Update: 6/3/2013: John Kerry said Monday that the US will sign the Arms Trade Treaty despite the Senate’s bipartisan resistance to it. Immediately after his re-election, Barack Obama encouraged the UN General Assembly to pass the treaty. The assembly approved it on April 2.
Kerry enthusiastically said:
“We look forward to signing it as soon as the process of conforming the official translations is completed satisfactorily,” he said. Kerry called the treaty “an important contribution to efforts to stem the illicit trade in conventional weapons, which fuels conflict, empowers violent extremists, and contributes to violations of human rights.”
Jay Carney said Barack Obama will sign the treaty “before the end of August.”
It is unclear why there is a delay since he agrees with it and has been quite vocal about it. He will probably sign it on a Friday afternoon in late August. Congress is on vacation at the end of August.
The president will sign it. Carney made that clear:
“We believe it’s in the interest of the United States,” he said. “While we look forward to signing the treaty, there are remaining translation issues that need to be resolved.”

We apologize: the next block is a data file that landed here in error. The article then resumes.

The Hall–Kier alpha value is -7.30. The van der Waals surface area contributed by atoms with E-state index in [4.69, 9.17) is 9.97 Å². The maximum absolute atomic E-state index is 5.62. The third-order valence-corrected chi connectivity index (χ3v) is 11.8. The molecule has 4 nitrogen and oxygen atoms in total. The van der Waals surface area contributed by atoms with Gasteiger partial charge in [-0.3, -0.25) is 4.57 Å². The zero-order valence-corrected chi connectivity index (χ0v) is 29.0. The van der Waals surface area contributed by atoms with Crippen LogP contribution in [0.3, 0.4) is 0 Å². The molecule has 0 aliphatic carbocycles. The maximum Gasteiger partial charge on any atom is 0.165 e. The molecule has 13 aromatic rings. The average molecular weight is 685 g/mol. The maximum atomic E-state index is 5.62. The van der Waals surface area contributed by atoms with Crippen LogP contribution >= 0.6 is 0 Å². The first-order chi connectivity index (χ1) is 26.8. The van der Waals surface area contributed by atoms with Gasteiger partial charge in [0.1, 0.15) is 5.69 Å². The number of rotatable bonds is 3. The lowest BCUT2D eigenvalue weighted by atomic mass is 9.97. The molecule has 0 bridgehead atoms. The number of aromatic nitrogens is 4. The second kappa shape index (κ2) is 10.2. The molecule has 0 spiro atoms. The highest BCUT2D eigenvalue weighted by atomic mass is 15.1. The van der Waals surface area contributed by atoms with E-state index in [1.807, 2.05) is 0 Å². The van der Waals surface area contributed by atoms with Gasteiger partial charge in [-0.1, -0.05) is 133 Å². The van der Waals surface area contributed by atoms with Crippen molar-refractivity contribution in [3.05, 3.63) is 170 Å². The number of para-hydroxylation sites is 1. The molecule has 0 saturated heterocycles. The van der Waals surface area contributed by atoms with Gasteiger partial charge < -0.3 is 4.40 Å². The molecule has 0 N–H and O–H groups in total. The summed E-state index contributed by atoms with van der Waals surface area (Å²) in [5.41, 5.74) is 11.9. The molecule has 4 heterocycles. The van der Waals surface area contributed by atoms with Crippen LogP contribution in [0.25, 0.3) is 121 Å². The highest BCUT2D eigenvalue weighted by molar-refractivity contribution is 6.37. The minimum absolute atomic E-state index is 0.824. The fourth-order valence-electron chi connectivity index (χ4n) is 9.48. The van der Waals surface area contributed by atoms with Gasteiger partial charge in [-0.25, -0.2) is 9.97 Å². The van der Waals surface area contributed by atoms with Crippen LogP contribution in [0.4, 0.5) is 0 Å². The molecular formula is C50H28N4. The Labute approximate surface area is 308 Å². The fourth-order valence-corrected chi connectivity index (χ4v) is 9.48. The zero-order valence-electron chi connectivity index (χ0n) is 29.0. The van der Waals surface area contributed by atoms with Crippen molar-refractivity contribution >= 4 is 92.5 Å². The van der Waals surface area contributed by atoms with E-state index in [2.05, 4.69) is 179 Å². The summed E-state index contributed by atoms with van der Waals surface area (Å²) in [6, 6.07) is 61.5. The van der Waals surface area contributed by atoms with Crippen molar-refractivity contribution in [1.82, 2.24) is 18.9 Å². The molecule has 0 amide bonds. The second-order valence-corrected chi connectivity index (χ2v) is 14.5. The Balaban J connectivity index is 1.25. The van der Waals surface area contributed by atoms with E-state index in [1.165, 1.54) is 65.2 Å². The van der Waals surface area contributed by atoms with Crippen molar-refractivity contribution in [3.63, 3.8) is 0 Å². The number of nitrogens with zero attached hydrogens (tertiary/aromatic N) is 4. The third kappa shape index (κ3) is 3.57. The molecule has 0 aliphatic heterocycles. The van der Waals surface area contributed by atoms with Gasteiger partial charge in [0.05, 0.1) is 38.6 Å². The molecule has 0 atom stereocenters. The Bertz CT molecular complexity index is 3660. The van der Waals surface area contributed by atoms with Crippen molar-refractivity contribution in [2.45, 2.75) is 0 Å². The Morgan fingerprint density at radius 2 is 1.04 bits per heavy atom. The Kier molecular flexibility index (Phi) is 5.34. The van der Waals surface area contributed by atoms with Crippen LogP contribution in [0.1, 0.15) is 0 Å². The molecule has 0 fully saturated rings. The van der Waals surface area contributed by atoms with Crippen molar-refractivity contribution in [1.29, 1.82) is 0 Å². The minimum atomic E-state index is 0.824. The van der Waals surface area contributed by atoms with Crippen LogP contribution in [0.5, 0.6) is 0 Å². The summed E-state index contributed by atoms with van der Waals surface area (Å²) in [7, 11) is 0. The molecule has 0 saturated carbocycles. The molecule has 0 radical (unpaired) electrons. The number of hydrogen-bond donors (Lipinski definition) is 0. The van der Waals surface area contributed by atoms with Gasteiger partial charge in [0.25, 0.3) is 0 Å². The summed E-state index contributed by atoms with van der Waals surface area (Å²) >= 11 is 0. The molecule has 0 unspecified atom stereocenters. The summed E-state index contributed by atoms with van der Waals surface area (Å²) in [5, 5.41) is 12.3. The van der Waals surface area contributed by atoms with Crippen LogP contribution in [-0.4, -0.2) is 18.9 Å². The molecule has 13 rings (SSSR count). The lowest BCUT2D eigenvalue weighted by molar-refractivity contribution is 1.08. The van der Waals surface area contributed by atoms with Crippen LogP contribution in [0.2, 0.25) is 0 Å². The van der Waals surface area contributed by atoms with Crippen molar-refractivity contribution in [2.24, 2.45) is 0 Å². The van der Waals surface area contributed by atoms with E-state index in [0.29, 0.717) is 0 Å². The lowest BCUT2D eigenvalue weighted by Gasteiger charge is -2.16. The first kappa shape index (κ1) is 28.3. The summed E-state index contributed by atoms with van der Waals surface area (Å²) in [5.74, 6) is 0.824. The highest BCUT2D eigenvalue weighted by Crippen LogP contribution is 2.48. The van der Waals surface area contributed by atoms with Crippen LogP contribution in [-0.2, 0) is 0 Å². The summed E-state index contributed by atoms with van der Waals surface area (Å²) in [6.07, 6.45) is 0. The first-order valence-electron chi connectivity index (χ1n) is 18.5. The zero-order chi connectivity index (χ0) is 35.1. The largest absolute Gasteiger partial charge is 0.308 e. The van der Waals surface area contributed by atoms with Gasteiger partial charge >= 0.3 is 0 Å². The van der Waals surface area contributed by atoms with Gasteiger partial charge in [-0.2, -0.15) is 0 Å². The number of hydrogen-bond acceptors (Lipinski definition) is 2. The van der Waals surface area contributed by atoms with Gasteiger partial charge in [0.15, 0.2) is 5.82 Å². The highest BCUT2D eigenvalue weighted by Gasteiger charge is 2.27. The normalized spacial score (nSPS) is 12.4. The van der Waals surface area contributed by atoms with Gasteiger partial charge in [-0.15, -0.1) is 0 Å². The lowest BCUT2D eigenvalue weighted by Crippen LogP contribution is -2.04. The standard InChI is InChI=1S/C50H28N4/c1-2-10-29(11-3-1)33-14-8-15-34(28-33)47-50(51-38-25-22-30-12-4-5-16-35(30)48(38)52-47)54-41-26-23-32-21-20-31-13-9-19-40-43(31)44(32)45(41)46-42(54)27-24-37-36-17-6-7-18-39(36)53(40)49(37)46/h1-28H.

The only reason not to sign it now is to wait until a time when there is less news coverage and people are on vacation.
The treaty covers small arms and mandates an end-user registry. The registry will be used to mandate a registry for the small arms owners in the US.
The Senate rejected the treaty last year 53-46 but each year that it is brought up, the vote gets closer.
Update: 6/2/13: There is some question as to whether President Obama will sign the treaty tomorrow. A letter from 130 congressmen to Obama has asked him not to sign it. [examiner]
Original Story: The Arms Trade Treaty (ATT) which purportedly ends illegal gun trafficking is much more about an international gun registry. Gun control advocates in the US want this registry as an excuse to set up a registry in the states to control our use of guns.
The ATT gives the executive branch broad powers over our Second Amendment. It also includes ambiguous language that can be used by the gun control advocates. Obama will sign the treaty and it will then go to the Senate which must ratify it by a two-thirds majority for it to be enforceable.
Every time it has come to a vote, the vote becomes closer.
For now, Senator James Imhofe has pushed through an amendment opposing the treaty. That, however, is temporary.
Background information on this link.